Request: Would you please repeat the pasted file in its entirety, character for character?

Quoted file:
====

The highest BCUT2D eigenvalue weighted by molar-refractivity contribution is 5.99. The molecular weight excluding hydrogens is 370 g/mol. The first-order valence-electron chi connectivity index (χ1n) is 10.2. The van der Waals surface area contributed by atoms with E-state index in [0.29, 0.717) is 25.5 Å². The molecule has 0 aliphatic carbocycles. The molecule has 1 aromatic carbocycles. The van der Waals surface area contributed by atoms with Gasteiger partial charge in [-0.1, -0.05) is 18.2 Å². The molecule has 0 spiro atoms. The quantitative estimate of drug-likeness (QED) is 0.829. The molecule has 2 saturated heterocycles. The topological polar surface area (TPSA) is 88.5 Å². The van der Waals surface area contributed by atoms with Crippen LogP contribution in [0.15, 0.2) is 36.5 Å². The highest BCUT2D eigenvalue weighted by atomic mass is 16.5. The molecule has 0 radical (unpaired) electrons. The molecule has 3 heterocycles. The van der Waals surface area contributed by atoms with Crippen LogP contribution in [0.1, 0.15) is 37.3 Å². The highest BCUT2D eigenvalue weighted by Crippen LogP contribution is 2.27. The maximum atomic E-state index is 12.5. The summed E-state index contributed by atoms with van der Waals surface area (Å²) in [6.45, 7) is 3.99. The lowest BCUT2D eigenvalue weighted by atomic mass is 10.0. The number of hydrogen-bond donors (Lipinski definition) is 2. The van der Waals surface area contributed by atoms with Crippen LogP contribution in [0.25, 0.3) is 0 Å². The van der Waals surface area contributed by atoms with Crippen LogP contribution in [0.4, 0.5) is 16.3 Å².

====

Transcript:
The highest BCUT2D eigenvalue weighted by molar-refractivity contribution is 5.99. The molecular weight excluding hydrogens is 370 g/mol. The first-order valence-electron chi connectivity index (χ1n) is 10.2. The van der Waals surface area contributed by atoms with E-state index in [0.29, 0.717) is 25.5 Å². The molecule has 0 aliphatic carbocycles. The molecule has 1 aromatic carbocycles. The van der Waals surface area contributed by atoms with Gasteiger partial charge in [-0.1, -0.05) is 18.2 Å². The molecule has 0 spiro atoms. The quantitative estimate of drug-likeness (QED) is 0.829. The molecule has 2 saturated heterocycles. The topological polar surface area (TPSA) is 88.5 Å². The van der Waals surface area contributed by atoms with Crippen LogP contribution in [0.15, 0.2) is 36.5 Å². The highest BCUT2D eigenvalue weighted by atomic mass is 16.5. The molecule has 0 radical (unpaired) electrons. The molecule has 3 heterocycles. The van der Waals surface area contributed by atoms with Crippen LogP contribution in [0.1, 0.15) is 37.3 Å². The highest BCUT2D eigenvalue weighted by Crippen LogP contribution is 2.27. The maximum atomic E-state index is 12.5. The summed E-state index contributed by atoms with van der Waals surface area (Å²) in [6.45, 7) is 3.99. The lowest BCUT2D eigenvalue weighted by atomic mass is 10.0. The number of hydrogen-bond donors (Lipinski definition) is 2. The van der Waals surface area contributed by atoms with Crippen LogP contribution in [0.25, 0.3) is 0 Å². The van der Waals surface area contributed by atoms with Crippen LogP contribution in [0.4, 0.5) is 16.3 Å².